By Arjay L. Balinbin, Reporter
THE Philippine government will follow the United States’ policy on “denying or revoking” visas for members of the International Criminal Court (ICC), Malacañang said on Monday.
“Kasama lahat ‘yun (That will all be part [of the policy]),” Presidential Spokesperson Salvador S. Panelo said at a news conference at the Palace on Monday when asked if the Philippine government, like the US, will also “deny or revoke” visas for ICC members who will pursue an actual investigation on President Rodrigo R. Duterte’s drug war.
“That includes everything to stop them from committing any acts that will be violative of our laws,” he added.
Citing news reports last Sunday, Mr. Panelo said: “I think the US State Department warn[ed] the personnel and staff of the ICC [that] if they pursue their investigations of certain heads of state of other countries, they will not be given or… their visas will not be renewed because as far as the US government is concerned, it (the ICC) is politically persecuting those subject of investigation.”
Mr. Panelo said ICC members can still visit the country as “tourists,” but they will be “deported” if they begin gathering data and interviewing persons in relation to the complaint about Mr. Duterte’s nationwide war on drugs campaign.
“Well, they can come here as guests, visitors. Puwede yun (that is allowed); pero (but) any move that will be deemed as a violation of our laws, eh may problema sila dun (they will have a problem),” he also said.
The ICC investigators, Mr. Panelo further said, “cannot undertake anything in connection with jurisdictional exercise on what they have in mind because that’s in violation of our laws.”
“We will not allow any attempt at interfering with the sovereignty of this country,” he added.
Mr. Panelo also maintained that the ICC has “never acquired jurisdiction over our country for the reason that… the requirement of publication imposed by law is not observed.”
He said there has to be a publication of the Rome Statute, the treaty that established the ICC, in a newspaper of general circulation or the Official Gazette.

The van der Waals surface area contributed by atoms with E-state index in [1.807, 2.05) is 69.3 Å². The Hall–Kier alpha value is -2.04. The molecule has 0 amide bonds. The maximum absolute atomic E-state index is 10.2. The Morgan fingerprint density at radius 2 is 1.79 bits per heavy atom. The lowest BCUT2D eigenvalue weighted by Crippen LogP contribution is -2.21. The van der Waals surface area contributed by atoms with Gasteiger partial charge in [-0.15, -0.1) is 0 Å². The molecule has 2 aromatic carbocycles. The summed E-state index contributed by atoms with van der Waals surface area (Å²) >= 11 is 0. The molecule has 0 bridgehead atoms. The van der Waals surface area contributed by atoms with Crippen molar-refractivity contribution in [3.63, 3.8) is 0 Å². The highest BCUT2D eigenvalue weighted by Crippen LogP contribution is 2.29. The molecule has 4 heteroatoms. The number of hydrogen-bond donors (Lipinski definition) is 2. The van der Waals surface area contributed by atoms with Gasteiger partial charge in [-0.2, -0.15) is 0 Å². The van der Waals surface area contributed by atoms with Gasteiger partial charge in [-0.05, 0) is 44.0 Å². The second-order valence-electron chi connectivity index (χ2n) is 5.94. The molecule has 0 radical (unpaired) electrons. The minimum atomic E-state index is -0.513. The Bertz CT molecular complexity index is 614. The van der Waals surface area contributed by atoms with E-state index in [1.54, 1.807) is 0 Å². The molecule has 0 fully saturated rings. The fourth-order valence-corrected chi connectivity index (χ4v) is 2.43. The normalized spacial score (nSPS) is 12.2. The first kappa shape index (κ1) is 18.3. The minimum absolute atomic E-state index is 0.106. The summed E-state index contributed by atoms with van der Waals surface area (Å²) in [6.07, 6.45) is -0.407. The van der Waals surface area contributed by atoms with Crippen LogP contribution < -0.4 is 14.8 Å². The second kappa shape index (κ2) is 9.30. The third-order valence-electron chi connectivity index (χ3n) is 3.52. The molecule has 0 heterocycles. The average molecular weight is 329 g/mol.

He then said that “even if there was ratification by Congress or by the Senate on that particular subject, still a law cannot be enforced unless you comply with the requirement.”
At the same briefing, Mr. Panelo said the reported extrajudicial killings (EJKs) have no impact on the confidence of foreign investors who want to do business in the Philippines.
According to the President’s spokesman, Finance Secretary Carlos G. Dominguez III, Socioeconomic Planning Secretary Ernesto M. Pernia, and Trade and Industry Secretary Ramon M. Lopez have said the issue of human rights violations or extrajudicial killis has “never” been raised “during their meetings with investors and other conferences relative to the business investments [in] this country.”
He also claimed that foreign direct investment inflows to the Philippines have already increased. “If you compare that to the previous administration, ang laki ng ating nakuhang (we got so much) investment[s] from the foreign side,” he said.
For their part, a delegation of international lawyers urged President Rodrigo R. Duterte and his administration to avoid attacking lawyers publicly to stop extrajudicial killing and killings of lawyers.
“President Duterte and his administration should refrain from publicly attacking lawyers and instead publicly condemn all attacks against lawyer, prosecutors, and judges at all levels and in strong terms,” the lawyers recommended in their preliminary findings on the killing of lawyers in the Philippines.
It has been reported that at least 37 members of the legal profession have been killed due to exercise of their duties since Mr. Duterte assumed office in June 2016.
The latest lawyer killed is Rex Jasper Lopoz who was gunned down in Tagum City, Davao del Norte last March 13.
The lawyers also said that the government should “put an end to the practice of red-tagging and end public disclosure of drug lists.” — with Vann Marlo M. Villegas